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UN project to trace the missing persons on Cyprus June 19, 2007

Posted by grhomeboy in Cyprus Occupied.
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Chrystalla Pateva remembers the day 33 years ago when she last saw her father.

“It was August 23,” she said, writing the day down and underlining it on a piece of paper. “On August 23, 1974, the Turks came to our village and took 83 people. They put them in trucks and drove them away. My father, George, was among them, and my father-in-law, Christos Mias, and my sister’s husband, Andreas Diazkou. We never saw any of them again.”

In all, there are 1,468 Greek Cypriots still officially listed as missing on Cyprus, from the 1974 invasion resulting in the occupation and Turkish military control of the northern area of the Republic of Cyprus. The Turkish side claims 502 Turkish Cypriots are missing, and from which others disappeared even earlier, after inter-communal violence first broke out at the end of 1963.

Now, thanks to a project involving scientists from both sides of the island’s enduring divide, some of the mysteries of the missing may be solved. In a laboratory set in the middle of the UN buffer zone that runs between the Turkish and Greek Cypriot sides, anthropologists have been piecing together the remains of around 250 people recovered from mass graves since exhumations began last September.

“It’s tough work,” said Istenc Surec, a scientist, examining some recently exhumed bone fragments. “But people have been waiting years for news of their loved ones. I’m happy to do this work if it will help them.”

Bulldozed into trenches or often thrown down wells, the bodies come from both sides of the divided island. The scientists, who work for the UN-backed Committee for Missing Persons, are trying to match DNA from the skeletons they have exhumed with DNA samples taken from the families of the missing. The process requires a professional detachment hard to acquire on an island where few are untouched by the violence, the population in 1974 was just 500,000.

“I was working on some remains from an area where I knew some of my own relatives had disappeared,” said Theodora Eleftheriou, a scientist. “There was a moment when I realized that the remains I was handling were those of my own cousin.”

Ironically, moments like those have helped the affected scientists bridge the ethnic divide.

“We are first of all professionals,” Eleftheriou said, “but second we are friends, the Turkish and Greek Cypriots here. Since this project began, I’ve found that we are a lot like each other, with the same habits and likes and dislikes, the same reactions to things. That has also been a very important part of all this.”

Surec agreed. “We have worked together here, at the same time as putting these bones, these lives back together,” she said. “Some of us had never met people from the other side before, so we have discovered something else important here, too.”

The Committee, run jointly by a Turkish Cypriot, a Greek Cypriot and a UN appointee, is one of the few functioning projects crossing the divide. Set up in 1981, the Committee was able to start exhumations only last year, after decades of wrangling.

“It’s recognized now that this is a humanitarian issue, not a political one,” said Christophe Girod, the UN representative on the committee. “Returning the remains will hopefully help in reconciling the two communities.”

Until now, what they have shared is aching grief. “I know both sides did their worst back then,” said Pateva. “I also know that it doesn’t matter what your nation or religion is, the feeling of those who have missing loved ones is the same everywhere, pain.”

“It’s hard to describe what it is like to wake up every morning asking yourself, Where is my father? Is he alive or dead?” said Zorba, the Turkish Cypriot whose father and brother disappeared. “My mother never gave up believing my father would return one day, although she, too, now is dead. I never wanted revenge, though. We just want the remains back so that we can bury our dead and pray at their graves on special days.”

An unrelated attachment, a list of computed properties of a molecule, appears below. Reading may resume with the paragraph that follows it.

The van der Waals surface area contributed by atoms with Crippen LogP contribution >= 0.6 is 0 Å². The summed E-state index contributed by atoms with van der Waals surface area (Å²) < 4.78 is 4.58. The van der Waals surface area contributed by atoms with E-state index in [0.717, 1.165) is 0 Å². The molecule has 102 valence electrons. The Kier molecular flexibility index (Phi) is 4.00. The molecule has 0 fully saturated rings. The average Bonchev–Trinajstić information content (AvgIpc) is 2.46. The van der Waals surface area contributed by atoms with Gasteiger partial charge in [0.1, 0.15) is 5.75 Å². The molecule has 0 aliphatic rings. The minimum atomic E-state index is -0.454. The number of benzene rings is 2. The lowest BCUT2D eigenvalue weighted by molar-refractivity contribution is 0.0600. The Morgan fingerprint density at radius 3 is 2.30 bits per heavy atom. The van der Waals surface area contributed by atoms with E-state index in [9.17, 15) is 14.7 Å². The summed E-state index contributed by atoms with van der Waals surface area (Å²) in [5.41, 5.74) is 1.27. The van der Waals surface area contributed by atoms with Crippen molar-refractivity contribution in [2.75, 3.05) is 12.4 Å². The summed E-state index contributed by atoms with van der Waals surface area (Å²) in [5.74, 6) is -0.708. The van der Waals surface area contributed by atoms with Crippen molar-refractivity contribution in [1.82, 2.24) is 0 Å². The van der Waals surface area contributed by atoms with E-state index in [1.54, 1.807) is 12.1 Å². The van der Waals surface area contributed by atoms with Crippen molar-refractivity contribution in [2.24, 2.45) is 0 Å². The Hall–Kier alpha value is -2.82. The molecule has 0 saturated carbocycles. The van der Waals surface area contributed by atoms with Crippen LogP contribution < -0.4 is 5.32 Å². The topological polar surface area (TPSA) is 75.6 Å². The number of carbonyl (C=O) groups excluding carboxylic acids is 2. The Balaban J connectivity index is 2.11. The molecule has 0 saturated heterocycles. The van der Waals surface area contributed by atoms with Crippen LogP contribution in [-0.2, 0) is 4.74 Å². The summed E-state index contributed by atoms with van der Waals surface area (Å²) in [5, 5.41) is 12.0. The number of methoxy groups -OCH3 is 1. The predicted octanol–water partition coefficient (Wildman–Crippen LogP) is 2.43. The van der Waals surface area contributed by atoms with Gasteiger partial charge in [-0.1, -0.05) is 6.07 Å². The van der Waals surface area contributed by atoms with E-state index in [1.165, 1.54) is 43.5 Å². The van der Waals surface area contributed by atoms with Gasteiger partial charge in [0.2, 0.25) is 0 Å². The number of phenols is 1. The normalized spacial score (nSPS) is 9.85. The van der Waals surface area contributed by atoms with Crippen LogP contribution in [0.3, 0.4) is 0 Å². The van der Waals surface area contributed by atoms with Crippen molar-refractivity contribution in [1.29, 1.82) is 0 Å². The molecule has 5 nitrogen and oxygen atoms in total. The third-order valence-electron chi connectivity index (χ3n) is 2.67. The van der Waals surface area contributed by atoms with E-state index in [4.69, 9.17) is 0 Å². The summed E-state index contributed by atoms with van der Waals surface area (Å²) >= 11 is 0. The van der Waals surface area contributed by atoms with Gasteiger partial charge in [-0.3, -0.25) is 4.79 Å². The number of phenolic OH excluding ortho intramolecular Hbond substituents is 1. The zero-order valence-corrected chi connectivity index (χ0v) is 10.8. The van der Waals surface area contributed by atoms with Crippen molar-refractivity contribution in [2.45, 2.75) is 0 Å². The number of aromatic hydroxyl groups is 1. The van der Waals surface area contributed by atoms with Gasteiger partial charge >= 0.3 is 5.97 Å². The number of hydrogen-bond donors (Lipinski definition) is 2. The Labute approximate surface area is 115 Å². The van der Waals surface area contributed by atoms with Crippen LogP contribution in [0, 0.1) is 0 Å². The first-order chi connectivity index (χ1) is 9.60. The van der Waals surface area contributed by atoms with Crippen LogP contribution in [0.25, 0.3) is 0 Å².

In late June or early July, the Committee plans to start releasing results of the DNA identifications and returning remains to families.

“This will be a traumatic time for the families,” said a Turkish Cypriot psychologist, Ziliha Uluboy. “Some may not want to know, or may still not believe this is the end of their hopes. Others will want to know how their relatives were killed.”

“I think most just want to be able to put flowers on the graves of their loved ones,” said Elias Georgiades, the Greek Cypriot representative on the Committee. “We can now help these people and we have a duty to do so, a duty to the missing, and to each other.”

Related Links >
http://www.missing-cy.org/home.html

http://www.missing-cy.org/news/22U98.html

http://www.hri.org/Cyprus/Cyprus_Problem/missing.html

http://www.mfa.gov.cy/mfa/mfa.nsf/DOCCyQuest

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Britain’s Court of Appeal to refer Orams case points to European Court June 19, 2007

Posted by grhomeboy in Cyprus Occupied.
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Britain’s Court of Appeal, before which the hearing in Meletis Apostolides’ appeal began on Monday, intends to refer certain points of the Orams case to the Court of Justice of the European Communities, which are substantive for the final outcome of the case, the CNA reports.

Lord Phillips, Lord Chief Justice, advised from the beginning of the hearing the lawyers of the litigants that it would be difficult to dissuade the Court. He called on the two parties to decide on the future procedure, that is to say if they agree with the position of the Court. If they agree, they should deliberate on the points to be referred and if they disagree, then a time-consuming procedure to dissuade the Court would follow.

After deliberations with her client, Linda Orams, attorney Cherie Booth Blair, wife of the outgoing British Prime Minister Tony Blair, said there should have been a consultation with the ”northern Cyprus”, an expression she used to describe the Turkish occupied areas of the Republic of Cyprus. Apostolides’ attorney said his side has absolute faith in the Court.

In the end, the Orams side accepted and the hearing was adjourned for later on in the day to give the opportunity to the attorneys of the two sides to deliberate and agree on the points to be referred to the Court of Justice of the European Communities. However, the two sides had not concluded their deliberations by the time the Court was to reconvene and thus the hearing will be continued on Tuesday. If no agreement is reached on the points, then the Court will hear the arguments of each side.